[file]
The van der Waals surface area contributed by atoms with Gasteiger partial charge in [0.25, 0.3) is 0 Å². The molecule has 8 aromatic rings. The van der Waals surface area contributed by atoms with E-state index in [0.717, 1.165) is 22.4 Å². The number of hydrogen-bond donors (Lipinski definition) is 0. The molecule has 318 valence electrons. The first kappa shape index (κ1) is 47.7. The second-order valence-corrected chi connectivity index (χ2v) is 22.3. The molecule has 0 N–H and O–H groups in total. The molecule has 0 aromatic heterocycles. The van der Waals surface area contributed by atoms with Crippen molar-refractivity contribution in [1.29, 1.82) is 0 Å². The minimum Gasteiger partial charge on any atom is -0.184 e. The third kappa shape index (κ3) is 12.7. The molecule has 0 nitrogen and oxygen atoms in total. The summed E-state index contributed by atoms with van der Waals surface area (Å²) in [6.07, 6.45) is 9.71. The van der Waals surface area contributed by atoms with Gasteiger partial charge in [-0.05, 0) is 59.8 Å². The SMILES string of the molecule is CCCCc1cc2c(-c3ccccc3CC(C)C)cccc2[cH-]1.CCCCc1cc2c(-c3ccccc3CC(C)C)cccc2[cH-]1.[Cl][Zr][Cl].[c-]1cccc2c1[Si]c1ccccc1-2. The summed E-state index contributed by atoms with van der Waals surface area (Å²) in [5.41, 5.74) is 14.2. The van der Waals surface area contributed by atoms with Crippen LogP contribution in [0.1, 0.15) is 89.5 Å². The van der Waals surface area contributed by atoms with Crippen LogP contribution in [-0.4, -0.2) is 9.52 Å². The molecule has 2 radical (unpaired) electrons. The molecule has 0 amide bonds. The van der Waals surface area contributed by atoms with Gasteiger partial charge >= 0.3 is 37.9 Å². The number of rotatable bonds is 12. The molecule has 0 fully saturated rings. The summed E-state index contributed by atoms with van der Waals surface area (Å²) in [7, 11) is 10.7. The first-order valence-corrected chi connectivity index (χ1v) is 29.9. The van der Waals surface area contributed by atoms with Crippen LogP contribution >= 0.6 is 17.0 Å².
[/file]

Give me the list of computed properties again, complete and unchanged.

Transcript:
The van der Waals surface area contributed by atoms with Gasteiger partial charge in [0.25, 0.3) is 0 Å². The molecule has 8 aromatic rings. The van der Waals surface area contributed by atoms with E-state index in [0.717, 1.165) is 22.4 Å². The number of hydrogen-bond donors (Lipinski definition) is 0. The molecule has 318 valence electrons. The first kappa shape index (κ1) is 47.7. The second-order valence-corrected chi connectivity index (χ2v) is 22.3. The molecule has 0 N–H and O–H groups in total. The molecule has 0 aromatic heterocycles. The van der Waals surface area contributed by atoms with Crippen molar-refractivity contribution in [1.29, 1.82) is 0 Å². The minimum Gasteiger partial charge on any atom is -0.184 e. The third kappa shape index (κ3) is 12.7. The molecule has 0 nitrogen and oxygen atoms in total. The summed E-state index contributed by atoms with van der Waals surface area (Å²) in [6.07, 6.45) is 9.71. The van der Waals surface area contributed by atoms with Gasteiger partial charge in [-0.05, 0) is 59.8 Å². The SMILES string of the molecule is CCCCc1cc2c(-c3ccccc3CC(C)C)cccc2[cH-]1.CCCCc1cc2c(-c3ccccc3CC(C)C)cccc2[cH-]1.[Cl][Zr][Cl].[c-]1cccc2c1[Si]c1ccccc1-2. The summed E-state index contributed by atoms with van der Waals surface area (Å²) in [5.41, 5.74) is 14.2. The van der Waals surface area contributed by atoms with Crippen LogP contribution in [0.1, 0.15) is 89.5 Å². The van der Waals surface area contributed by atoms with Crippen LogP contribution in [-0.4, -0.2) is 9.52 Å². The molecule has 2 radical (unpaired) electrons. The molecule has 0 amide bonds. The van der Waals surface area contributed by atoms with Gasteiger partial charge >= 0.3 is 37.9 Å². The number of rotatable bonds is 12. The molecule has 0 fully saturated rings. The summed E-state index contributed by atoms with van der Waals surface area (Å²) in [7, 11) is 10.7. The first-order valence-corrected chi connectivity index (χ1v) is 29.9. The van der Waals surface area contributed by atoms with Crippen LogP contribution >= 0.6 is 17.0 Å².